- 05 Jul 2006
- Working Paper Summaries
Exploring the Structure of Complex Software Designs: An Empirical Study of Open Source and Proprietary Code
Executive Summary — How does a product's design mirror the organization that develops it, and how does such a dynamic occur? To track the evolution of one design over time, this exploratory study compared software designs developed via different modes of organization-open source versus proprietary development. As it turned out, the architecture of the product developed by a highly distributed team of developers (Linux) was more modular than another product of similar size developed by a co-located team of developers (Mozilla). The study helped reveal potential performance tradeoffs from architectures with different characteristics. Key concepts include:
- The value of design is a managerial choice.
- There are important, measurable differences in modularity between different software systems of comparable size and function.
- Systems may vary dramatically in terms of their robustness to change, and the costs and efficiency of future enhancements.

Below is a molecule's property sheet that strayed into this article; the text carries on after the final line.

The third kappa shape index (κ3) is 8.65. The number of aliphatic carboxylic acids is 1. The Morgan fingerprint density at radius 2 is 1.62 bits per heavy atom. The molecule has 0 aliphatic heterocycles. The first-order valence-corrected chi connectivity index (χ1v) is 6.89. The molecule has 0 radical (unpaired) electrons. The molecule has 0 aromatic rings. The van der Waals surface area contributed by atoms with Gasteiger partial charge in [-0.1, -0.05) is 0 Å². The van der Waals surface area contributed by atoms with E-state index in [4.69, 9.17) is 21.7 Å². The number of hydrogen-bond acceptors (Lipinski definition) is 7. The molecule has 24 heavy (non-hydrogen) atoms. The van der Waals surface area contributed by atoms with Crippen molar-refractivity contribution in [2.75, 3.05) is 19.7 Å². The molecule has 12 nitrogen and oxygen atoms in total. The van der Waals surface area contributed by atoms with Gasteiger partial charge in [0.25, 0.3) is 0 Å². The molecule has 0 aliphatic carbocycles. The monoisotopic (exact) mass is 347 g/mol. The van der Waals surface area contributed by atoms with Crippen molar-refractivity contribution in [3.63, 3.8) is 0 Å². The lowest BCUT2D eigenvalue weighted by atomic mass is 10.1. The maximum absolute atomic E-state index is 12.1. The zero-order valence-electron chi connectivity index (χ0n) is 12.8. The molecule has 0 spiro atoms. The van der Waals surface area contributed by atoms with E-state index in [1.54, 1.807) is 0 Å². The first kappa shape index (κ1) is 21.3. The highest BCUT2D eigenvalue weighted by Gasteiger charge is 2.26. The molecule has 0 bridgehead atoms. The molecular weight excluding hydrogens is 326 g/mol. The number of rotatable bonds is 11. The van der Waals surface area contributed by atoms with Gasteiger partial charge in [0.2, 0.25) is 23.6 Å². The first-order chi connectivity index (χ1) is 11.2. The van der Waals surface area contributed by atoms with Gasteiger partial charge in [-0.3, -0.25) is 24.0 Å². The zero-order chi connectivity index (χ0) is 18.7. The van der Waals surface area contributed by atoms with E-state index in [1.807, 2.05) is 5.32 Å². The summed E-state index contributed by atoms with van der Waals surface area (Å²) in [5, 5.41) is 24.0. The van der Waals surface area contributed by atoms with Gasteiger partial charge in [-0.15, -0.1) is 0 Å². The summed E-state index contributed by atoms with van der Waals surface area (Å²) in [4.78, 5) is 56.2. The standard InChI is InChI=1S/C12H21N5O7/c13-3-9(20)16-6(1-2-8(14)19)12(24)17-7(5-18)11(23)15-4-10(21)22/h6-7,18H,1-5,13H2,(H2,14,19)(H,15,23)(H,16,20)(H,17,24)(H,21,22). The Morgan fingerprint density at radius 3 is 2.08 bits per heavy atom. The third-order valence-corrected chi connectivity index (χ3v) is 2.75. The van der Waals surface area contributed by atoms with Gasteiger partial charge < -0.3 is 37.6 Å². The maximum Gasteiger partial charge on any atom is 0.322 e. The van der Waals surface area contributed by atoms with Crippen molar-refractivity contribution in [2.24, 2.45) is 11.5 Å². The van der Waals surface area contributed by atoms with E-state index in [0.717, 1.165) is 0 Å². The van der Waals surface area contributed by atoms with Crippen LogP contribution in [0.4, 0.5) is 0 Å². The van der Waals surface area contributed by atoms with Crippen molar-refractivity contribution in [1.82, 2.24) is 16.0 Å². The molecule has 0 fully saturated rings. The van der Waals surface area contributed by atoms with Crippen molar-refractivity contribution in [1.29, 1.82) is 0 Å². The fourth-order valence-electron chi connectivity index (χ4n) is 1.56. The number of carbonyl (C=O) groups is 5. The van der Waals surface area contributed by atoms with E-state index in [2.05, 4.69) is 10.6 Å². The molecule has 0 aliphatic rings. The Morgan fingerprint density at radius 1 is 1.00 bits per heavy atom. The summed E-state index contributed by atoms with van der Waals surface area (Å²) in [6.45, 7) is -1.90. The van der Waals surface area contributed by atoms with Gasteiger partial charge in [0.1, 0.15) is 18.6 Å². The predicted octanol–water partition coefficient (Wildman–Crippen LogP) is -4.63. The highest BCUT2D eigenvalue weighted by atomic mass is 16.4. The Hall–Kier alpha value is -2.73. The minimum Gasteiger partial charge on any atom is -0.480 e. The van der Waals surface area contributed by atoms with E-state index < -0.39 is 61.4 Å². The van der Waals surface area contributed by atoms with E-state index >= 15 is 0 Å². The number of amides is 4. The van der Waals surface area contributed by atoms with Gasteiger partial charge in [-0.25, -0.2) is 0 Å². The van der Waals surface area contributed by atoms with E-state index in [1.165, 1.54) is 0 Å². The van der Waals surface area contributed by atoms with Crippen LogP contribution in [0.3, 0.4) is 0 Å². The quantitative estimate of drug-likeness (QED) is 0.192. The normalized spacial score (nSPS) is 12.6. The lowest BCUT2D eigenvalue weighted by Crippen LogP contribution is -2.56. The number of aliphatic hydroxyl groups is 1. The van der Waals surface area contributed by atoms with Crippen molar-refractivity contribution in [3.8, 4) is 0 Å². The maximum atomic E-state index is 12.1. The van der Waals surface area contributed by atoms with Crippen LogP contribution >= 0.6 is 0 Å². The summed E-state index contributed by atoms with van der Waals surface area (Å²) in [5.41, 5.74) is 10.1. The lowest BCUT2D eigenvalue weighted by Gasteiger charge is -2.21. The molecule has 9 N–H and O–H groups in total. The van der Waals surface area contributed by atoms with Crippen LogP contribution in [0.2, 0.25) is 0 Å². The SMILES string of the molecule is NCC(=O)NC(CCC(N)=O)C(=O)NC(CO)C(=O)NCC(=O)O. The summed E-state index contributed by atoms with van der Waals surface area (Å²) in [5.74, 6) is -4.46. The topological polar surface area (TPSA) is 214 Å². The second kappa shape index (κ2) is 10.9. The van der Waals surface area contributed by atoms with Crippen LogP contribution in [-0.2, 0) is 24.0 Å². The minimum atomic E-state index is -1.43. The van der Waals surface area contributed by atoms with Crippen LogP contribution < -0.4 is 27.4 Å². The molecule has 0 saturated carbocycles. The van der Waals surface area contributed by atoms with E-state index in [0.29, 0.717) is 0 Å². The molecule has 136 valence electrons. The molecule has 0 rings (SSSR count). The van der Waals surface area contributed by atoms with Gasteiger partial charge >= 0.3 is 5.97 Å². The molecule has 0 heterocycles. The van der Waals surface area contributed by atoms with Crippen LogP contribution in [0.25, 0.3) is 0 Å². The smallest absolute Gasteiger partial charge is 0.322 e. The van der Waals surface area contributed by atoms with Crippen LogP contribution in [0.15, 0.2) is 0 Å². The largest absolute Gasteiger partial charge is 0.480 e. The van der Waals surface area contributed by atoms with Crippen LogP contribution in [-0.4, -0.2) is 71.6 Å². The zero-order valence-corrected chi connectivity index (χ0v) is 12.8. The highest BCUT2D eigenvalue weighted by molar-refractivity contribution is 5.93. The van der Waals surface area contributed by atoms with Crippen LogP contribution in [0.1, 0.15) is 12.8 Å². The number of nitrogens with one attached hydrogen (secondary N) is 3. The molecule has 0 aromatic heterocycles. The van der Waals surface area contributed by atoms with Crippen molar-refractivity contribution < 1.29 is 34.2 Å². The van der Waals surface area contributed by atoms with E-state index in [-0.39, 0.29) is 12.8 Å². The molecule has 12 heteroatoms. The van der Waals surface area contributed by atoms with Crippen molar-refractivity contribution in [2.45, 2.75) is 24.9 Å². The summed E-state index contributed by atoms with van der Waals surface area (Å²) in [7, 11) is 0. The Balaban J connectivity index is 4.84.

This paper reports data from a study that seeks to characterize the differences in design structure between complex software products. We use Design Structure Matrices (DSMs) to map dependencies between the elements of a design and define metrics that allow us to compare the structures of different designs. We use these metrics to compare the architectures of two software products — the Linux operating system and the Mozilla web browser — that were developed via contrasting modes of organization: specifically, open source versus proprietary development. We then track the evolution of Mozilla, paying attention to a purposeful "re-design" effort undertaken with the intention of making the product more "modular." We find significant differences in structure between Linux and the first version of Mozilla, suggesting that Linux had a more modular architecture. Yet we also find that the re-design of Mozilla resulted in an architecture that was significantly more modular than that of its predecessor, and indeed, than that of Linux. Our results, while exploratory, are consistent with a view that different modes of organization are associated with designs that possess different structures. However, they also suggest that purposeful managerial actions can have a significant impact in adapting a design's structure. This latter result is important given recent moves to release proprietary software into the public domain. These moves are likely to fail unless the product possesses an "architecture for participation."